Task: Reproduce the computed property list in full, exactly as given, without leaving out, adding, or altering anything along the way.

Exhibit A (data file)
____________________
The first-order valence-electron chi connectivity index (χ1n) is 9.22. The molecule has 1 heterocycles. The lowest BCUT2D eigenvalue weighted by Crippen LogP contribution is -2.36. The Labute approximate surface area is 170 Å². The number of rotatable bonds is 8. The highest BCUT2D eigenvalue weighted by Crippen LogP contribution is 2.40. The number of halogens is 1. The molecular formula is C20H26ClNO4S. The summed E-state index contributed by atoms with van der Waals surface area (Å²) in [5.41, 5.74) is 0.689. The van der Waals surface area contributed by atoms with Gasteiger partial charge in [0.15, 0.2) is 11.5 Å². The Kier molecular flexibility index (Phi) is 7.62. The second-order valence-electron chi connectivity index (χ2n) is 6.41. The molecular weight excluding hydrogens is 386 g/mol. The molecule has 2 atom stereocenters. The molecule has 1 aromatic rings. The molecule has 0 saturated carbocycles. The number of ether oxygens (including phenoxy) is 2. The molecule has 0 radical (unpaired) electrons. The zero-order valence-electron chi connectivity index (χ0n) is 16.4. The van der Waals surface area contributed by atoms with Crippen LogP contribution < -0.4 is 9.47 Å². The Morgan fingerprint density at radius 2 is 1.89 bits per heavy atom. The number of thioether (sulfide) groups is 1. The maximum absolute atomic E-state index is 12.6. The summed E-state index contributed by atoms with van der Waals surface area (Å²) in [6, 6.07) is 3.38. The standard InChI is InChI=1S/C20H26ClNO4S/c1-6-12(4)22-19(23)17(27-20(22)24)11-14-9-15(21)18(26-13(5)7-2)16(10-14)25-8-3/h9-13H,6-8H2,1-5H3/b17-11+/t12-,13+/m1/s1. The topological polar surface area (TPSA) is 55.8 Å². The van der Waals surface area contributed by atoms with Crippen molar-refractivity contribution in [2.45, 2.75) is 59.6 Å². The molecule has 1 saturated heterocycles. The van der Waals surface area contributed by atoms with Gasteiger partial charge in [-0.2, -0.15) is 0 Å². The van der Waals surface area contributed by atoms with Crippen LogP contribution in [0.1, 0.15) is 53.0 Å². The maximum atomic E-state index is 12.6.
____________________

The first-order valence-electron chi connectivity index (χ1n) is 9.22. The molecule has 1 heterocycles. The lowest BCUT2D eigenvalue weighted by Crippen LogP contribution is -2.36. The Labute approximate surface area is 170 Å². The number of rotatable bonds is 8. The highest BCUT2D eigenvalue weighted by Crippen LogP contribution is 2.40. The number of halogens is 1. The molecular formula is C20H26ClNO4S. The summed E-state index contributed by atoms with van der Waals surface area (Å²) in [5.41, 5.74) is 0.689. The van der Waals surface area contributed by atoms with Gasteiger partial charge in [0.15, 0.2) is 11.5 Å². The Kier molecular flexibility index (Phi) is 7.62. The second-order valence-electron chi connectivity index (χ2n) is 6.41. The molecular weight excluding hydrogens is 386 g/mol. The molecule has 2 atom stereocenters. The molecule has 1 aromatic rings. The molecule has 0 saturated carbocycles. The number of ether oxygens (including phenoxy) is 2. The molecule has 0 radical (unpaired) electrons. The zero-order valence-electron chi connectivity index (χ0n) is 16.4. The van der Waals surface area contributed by atoms with Crippen LogP contribution < -0.4 is 9.47 Å². The Morgan fingerprint density at radius 2 is 1.89 bits per heavy atom. The number of thioether (sulfide) groups is 1. The maximum absolute atomic E-state index is 12.6. The summed E-state index contributed by atoms with van der Waals surface area (Å²) in [6, 6.07) is 3.38. The standard InChI is InChI=1S/C20H26ClNO4S/c1-6-12(4)22-19(23)17(27-20(22)24)11-14-9-15(21)18(26-13(5)7-2)16(10-14)25-8-3/h9-13H,6-8H2,1-5H3/b17-11+/t12-,13+/m1/s1. The topological polar surface area (TPSA) is 55.8 Å². The van der Waals surface area contributed by atoms with Crippen molar-refractivity contribution in [2.45, 2.75) is 59.6 Å². The molecule has 1 saturated heterocycles. The van der Waals surface area contributed by atoms with Gasteiger partial charge in [-0.2, -0.15) is 0 Å². The van der Waals surface area contributed by atoms with Crippen LogP contribution in [0.1, 0.15) is 53.0 Å². The maximum atomic E-state index is 12.6.